Care is also needed when doing variable-rate drilling based just on soil type.

“If you have light land, you will get a higher establishment percentage and a high number of tillers, but due to moisture limitation there will also be greater tiller losses than on heavy land.

“So seed rates need to factor tiller survival when trying to achieve optimal tiller density for blackgrass suppression.”

Mollington wheat trials

Trials this year at Mollington are looking at ways of further increasing the competitiveness of Crispin wheat, including row spacings and seed dressings.

Hutchinsons, who are overseeing the trial, are looking to compare 12.5cm spacings (Vaderstad) with 25cm (Horsch Sprinter with both 12.7cm duet coulters and 5cm Dutch openers), a 16cm tine drill and a 33cm two-row strip-till drill.

“The thinking is that narrower rows will increase competition, which most disc drills provide, but we are also looking at a tine option, as many on brash soils can’t use disc drills,” says Toby Kellie.

Having two different coulters on the Horsch means he will also be able to look at the effects of soil disturbance.

There is a perception that farmers should avoid soil disturbance to reduce blackgrass germination, but this may lead to less competitive crops if establishment is compromised, Mr Kellie says.

A trial done at Mollington two years ago in spring barley comparing four drills showed interesting differences in speed of establishment and blackgrass levels through the season, he notes.

“One drill disturbed the most blackgrass initially, but due to the speed of crop establishment and vigour, along with greater tillering, it ended up having considerably less blackgrass at the end.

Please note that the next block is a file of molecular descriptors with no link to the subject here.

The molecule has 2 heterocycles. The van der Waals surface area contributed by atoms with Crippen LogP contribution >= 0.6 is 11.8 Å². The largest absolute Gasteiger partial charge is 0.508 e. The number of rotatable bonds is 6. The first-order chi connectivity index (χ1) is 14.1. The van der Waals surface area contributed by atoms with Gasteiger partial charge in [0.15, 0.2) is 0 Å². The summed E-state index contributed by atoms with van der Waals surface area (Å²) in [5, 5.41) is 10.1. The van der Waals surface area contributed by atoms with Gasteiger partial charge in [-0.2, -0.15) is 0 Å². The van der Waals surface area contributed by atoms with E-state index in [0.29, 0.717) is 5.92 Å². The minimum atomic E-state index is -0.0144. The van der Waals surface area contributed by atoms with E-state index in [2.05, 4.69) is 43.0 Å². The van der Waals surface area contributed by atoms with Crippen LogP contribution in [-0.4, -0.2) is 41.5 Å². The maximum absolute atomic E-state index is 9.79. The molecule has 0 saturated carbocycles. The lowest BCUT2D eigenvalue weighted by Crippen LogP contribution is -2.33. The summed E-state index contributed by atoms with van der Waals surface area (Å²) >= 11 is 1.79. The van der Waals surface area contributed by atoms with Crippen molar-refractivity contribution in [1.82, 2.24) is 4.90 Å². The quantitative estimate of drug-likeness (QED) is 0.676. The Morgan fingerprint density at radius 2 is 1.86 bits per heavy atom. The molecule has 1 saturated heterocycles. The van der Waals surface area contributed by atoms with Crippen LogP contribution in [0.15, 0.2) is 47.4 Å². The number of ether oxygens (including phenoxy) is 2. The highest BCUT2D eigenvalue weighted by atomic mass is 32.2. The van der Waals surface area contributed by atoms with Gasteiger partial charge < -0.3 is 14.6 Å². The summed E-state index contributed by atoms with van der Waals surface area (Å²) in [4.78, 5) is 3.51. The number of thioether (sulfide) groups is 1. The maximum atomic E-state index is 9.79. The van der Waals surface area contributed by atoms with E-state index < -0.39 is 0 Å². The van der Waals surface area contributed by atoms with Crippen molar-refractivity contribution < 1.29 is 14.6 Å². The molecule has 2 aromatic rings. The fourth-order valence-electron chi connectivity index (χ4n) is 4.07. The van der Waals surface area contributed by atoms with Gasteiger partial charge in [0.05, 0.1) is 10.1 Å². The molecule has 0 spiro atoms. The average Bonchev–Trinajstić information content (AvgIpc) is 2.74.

“This highlighted the enormous effect crop competition can have, and that sometimes, crop establishment shouldn’t be compromised to prevent blackgrass disturbance.”

A similar trial done last year in winter wheat compared two direct drills to a similar disc drill, but with an initial cultivation done in front of the Vaderstad as it was unable to direct drill.

Both autumn establishment and tiller survival were highest in the non-direct-drilled area, with the blackgrass emergence being highest (see table below).

However, due to a lack of ability for the blackgrass to tiller, the final blackgrass ears/sq m were far less than in the direct-drilled plots, which had more blackgrass tillers per plant.

Effect of drill on wheat tiller survival


Average plants in autumn (plants/sq m)

Average tillers in spring (tillers/sq m)

Average tillers on 1 May (tillers/sq m)

Ear count (ears/sq m)

Tiller survival (%)



















“Row spacing is also very important, as we’ve seen before that wide gaps between rows can fill with blackgrass, but due to lower disturbance, has less blackgrass emergence to start with.

“So we want to see more detail about this and, therefore, will run a trial this year to show this.”

He is also looking at hybrid wheat to see if its better spring vigour (as seen in hybrid barley) helps and he is investigating seed dressings.

Nutrient dressings such as phosphite and zinc ammonium acetate may help increase speed of emergence and there could be some benefits from Vibrance Duo (fludioxonil + sedaxane), as it is being promoted as having benefits on speed of vigour.